In addition, the invention includes a method of manufacturing semiconductor chip packages. The method includes providing a semiconductor wafer containing a plurality of chips; forming a first dielectric layer over a surface of the wafer; forming a first plurality of holes in the dielectric layer, the holes corresponding with the locations of contact pads on the surface of the wafer; depositing a first metal layer on a surface of the first dialectic layer; patterning the first metal layer to form traces, each of the traces extending from one of the first plurality of holes; depositing a second dielectric layer over the first dielectric layer and the first metal layer; forming a second plurality of holes in the second dielectric layer, each of the second plurality of holes corresponding with the location of at least one of the traces; depositing a second metal layer over the second dielectric layer, the second metal layer extending into the second plurality of holes; removing a portion of the second metal layer, leaving the second metal layer in the second plurality of holes; forming a first plurality of metal bumps in the second plurality of holes; depositing an encapsulant layer covering the first plurality of metal bumps; removing a portion of the encapsulant layer so as to expose a portion of the bumps in the first plurality of bumps; forming a second plurality of bumps on the exposed portions of the first plurality of bumps; and separating the chips by sawing the wafer, the first and second dielectric layer and the encapsulant layer, thereby producing the semiconductor chip packages.
In another embodiment, wafer is sawed into sections each containing a plurality of chips after the first plurality of metal bumps has been formed. The method then includes depositing an encapsulant layer covering the first plurality of metal bumps; removing a portion of the encapsulant layer so as to expose a portion of the bumps in the first plurality of bumps; forming a second plurality of bumps on the exposed portions of the first plurality of bumps; and separating the chips by sawing the segments, thereby producing the semiconductor chip packages.
In a different embodiment, the first plurality of metal bumps are directly deposited directly over the chip contact pad regions. As in the previous embodiments, the method then includes depositing an encapsulant layer covering the first plurality of metal bumps; removing a portion of the encapsulant layer so as to expose a portion of the bumps in the first plurality of bumps; forming a second plurality of bumps on the exposed portions of the first plurality of bumps; and separating the chips by sawing the segments, thereby producing the semiconductor chip packages. Alternatively, as described above, the wafer can be sawed into multi-chip sections after the deposition of the first metal bumps and before the encapsulation process.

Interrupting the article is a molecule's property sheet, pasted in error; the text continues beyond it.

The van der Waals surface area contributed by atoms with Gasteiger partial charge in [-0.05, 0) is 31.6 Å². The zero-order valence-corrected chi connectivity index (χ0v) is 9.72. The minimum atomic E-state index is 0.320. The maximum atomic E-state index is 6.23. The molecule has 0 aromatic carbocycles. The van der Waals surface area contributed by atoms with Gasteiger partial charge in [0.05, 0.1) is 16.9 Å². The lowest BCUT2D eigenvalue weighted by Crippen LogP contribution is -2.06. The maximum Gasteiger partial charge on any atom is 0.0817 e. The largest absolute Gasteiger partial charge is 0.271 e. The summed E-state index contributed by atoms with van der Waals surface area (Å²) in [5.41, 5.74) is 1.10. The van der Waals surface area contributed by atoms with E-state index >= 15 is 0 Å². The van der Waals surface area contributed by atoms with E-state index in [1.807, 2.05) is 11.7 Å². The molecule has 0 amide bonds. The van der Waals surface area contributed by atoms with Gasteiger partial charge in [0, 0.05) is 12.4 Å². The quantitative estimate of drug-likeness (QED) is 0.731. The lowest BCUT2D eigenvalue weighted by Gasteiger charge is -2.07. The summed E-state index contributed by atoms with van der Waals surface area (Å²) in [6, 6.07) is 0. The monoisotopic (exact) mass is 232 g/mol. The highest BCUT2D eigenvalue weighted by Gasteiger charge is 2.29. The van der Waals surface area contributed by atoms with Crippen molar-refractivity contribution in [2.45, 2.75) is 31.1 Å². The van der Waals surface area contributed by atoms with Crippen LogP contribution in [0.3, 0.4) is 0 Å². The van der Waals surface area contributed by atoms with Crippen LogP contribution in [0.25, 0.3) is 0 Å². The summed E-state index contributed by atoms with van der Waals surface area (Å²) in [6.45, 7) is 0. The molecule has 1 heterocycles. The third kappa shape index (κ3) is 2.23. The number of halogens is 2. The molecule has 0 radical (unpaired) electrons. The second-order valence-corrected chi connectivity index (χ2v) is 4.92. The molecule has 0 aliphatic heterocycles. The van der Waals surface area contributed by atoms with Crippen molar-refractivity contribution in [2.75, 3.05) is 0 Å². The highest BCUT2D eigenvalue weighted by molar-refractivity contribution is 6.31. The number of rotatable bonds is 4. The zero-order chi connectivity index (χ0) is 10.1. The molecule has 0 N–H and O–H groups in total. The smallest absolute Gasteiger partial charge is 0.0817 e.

The present invention provides a chip package which is compact, associated with low inductance, has good reliability and can be fabricated at a low cost.
These and other objects and advantages of the present invention will become apparent to those of ordinary skill in the art after reading the following detailed description of the preferred embodiments which are illustrated in the various drawing figures.
The accompanying drawings, which are incorporated in and form a part of this specification, illustrate embodiments of the invention and, together with the description, serve to explain the principles of the invention:
FIG. 1a is a side-sectional schematic view of an overmolded ball grid array package.
FIG. 1b is a side-sectional schematic of a compact BGA package
FIG. 2 is a schematic representation of a silicon wafer 301 containing multiple integrated circuit chips 302 and scribe lines 303.
FIG. 3 is a enlarged plan view of IC chip 302 which shows the conventional peripherally distributed I/O contact pads 304.
FIG. 4 is a cross-sectional view showing the chip contact pads 304, first dielectric layer 305 and plurality of holes 306 in layer 305.
FIG. 5 is a cross-sectional view showing the chip contact pad re-distribution layers. Shown are first dielectric layer 305, metal re-distribution layer 307, and second dielectric layer 308, plurality of holes 309 in 308, and unpatterned Underball Metallization (UBM) layer 310.
FIG. 5a is a schematic side-sectional view with the first plurality of metal bumps 311-1 after deposition.
FIG. 6 is a schematic side-sectional view of 301 and 302 with the first plurality of metal bumps 311 formed after reflow.
FIG. 7 is the plan view showing the area distributed first plurality of metal bumps 311 on 302.
FIGS. 8a to 8 f illustrate a process of fabricating a first embodiment according to the invention.
FIG. 8a shows wafer 301 deposited with metal bumps 311 after encapsulation 312.
FIG. 8b is a side-sectional schematic representation of chip 302 after encapsulation which shows the various embedded elements and the encapsulating layer 312.